Created time
Sep 3, 2022 04:27 PM
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Causality is a very underrated concept.
In this article, I want to explore various examples of causality, in multiple scenarios.
Clearly identifying the sequence of events which have led to a negative or a positive outcome is, in my opinion, one of the best ways to learn from the mistakes or the right moves. It enables you to potentially transfer those takeaways to a comparable situation.
That’s how we should learn the lessons of history. Unfortunately, we rarely do.
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As defined by Wikipedia:
Causality is influence by which one event, process, state, or object contributes to the production of another event, process, state, or object where the cause is partly responsible for the effect, and the effect is partly dependent on the cause.
Everything is the consequence of a series of events which can be defined as a pattern of actions in a chain reaction.
Chess or checkers players will confirm that once you’re on a wrong trajectory (a series of bad moves) it’s very difficult to correct your course, especially if the opponent has noticed your blunder.
One single mistake, seemingly innocuous, can have devastating impacts further down the road.

The Butterfly Effect

You’ve probably heard of the Butterfly Effect.
In chaos theory, the butterfly effect is the sensitive dependence on initial conditions in which a small change in one state of a deterministic nonlinear system can result in large differences in a later state.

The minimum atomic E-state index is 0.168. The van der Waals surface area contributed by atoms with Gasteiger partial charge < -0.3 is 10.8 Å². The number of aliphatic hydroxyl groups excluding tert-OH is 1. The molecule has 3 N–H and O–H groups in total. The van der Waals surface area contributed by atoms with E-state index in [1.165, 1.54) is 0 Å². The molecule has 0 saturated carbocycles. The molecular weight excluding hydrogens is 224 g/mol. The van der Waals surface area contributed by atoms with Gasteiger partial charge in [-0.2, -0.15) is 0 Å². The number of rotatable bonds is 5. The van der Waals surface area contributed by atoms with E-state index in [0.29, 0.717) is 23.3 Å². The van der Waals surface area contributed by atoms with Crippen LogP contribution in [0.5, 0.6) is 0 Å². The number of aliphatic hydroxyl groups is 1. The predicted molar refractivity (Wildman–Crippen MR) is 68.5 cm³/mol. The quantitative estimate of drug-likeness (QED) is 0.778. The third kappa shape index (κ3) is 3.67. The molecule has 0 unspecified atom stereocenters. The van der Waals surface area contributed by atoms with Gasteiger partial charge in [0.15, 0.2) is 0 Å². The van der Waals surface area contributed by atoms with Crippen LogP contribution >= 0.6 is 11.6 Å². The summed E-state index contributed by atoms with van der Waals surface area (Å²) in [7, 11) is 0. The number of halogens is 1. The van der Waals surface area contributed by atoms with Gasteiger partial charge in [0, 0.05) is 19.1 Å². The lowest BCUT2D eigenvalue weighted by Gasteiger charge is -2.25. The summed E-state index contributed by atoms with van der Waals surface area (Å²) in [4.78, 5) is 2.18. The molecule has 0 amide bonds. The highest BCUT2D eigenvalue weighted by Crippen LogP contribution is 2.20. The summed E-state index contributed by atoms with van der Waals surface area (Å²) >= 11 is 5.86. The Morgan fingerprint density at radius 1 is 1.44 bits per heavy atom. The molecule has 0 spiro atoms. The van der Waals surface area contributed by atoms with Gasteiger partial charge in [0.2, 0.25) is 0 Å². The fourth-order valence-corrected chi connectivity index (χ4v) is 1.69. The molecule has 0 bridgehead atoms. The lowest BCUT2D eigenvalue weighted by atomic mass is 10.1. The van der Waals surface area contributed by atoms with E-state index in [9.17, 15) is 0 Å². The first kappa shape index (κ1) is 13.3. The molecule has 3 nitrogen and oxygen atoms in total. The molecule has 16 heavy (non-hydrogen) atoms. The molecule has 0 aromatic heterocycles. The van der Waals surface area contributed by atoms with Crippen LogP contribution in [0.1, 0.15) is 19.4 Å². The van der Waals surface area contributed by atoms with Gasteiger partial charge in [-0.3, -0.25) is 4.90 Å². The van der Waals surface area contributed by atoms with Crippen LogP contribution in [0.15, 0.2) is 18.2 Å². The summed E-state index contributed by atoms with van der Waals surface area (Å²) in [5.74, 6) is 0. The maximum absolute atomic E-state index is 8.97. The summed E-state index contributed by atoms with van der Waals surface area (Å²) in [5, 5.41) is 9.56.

We’ve all experienced the Butterfly Effect when stuck in a traffic jam, caused by a random car which at some point slightly slowed down on the road ahead of us, causing a chain reaction.
This is called a phantom traffic jam. It follows the shape of a long rippling wave, creating a dynamic instability, where small disturbances are amplified.
Traffic jams aren’t the most problematic consequence of seemingly harmless causes.
Your personal life and society as a whole can be disturbed by poorly assessed causality.
Since those systems are highly complex, even chaotic, they’re very hard to model.
Once they’re set into motion, it’s difficult to shift their course.
Hence, it is advised not to understate the initial conditions, which can have an unsuspectedly dramatic impact on future developments.
Old age diseases are often the consequence of a set of poor decisions made when you were a young child.
Wars are almost always the consequence of a series of wrong strategic moves which might have seemed right in the first place, not accounting for their long term impact, as demonstrated by the unfortunate evolution of our relationships with Russia since the end of the Cold War.
A catastrophic event is always caused by the confluence of multiple parameters.
Our investigations should focus on the unbundling of causal factors having led to the deplorable outcome, bearing in mind that correlation does not imply causation.

Karma, Gaia & Cooperation

In Indian religion and philosophy, the causal law of karma considers that good or bad actions determine the future of someone’s existence.
The chemist James Lovelock hypothesized in his Gaia theory that we’re all part of a synergistic and self-regulating complex system, where all actions, large and small, have a systemic distributed impact. When the Chernobyl nuclear plant exploded in 1986, the radioactive clouds didn’t stop at the borders. When some countries keep on burning large quantities of coal, the gas emissions spread all around the globe, just as the ash from Eyjafjallajökull which, admittedly, had a more visible impact on air travel back in 2010.
Positive moves also have a widespread impact, as nicely put in this blog excerpt (Huffington Post).
The environmental benefits of any single nation's reductions in greenhouse gas emissions are spread worldwide, unlike the costs. This creates the possibility that some countries will want to "free ride" on the efforts of others. It's for this very reason that international cooperation is required.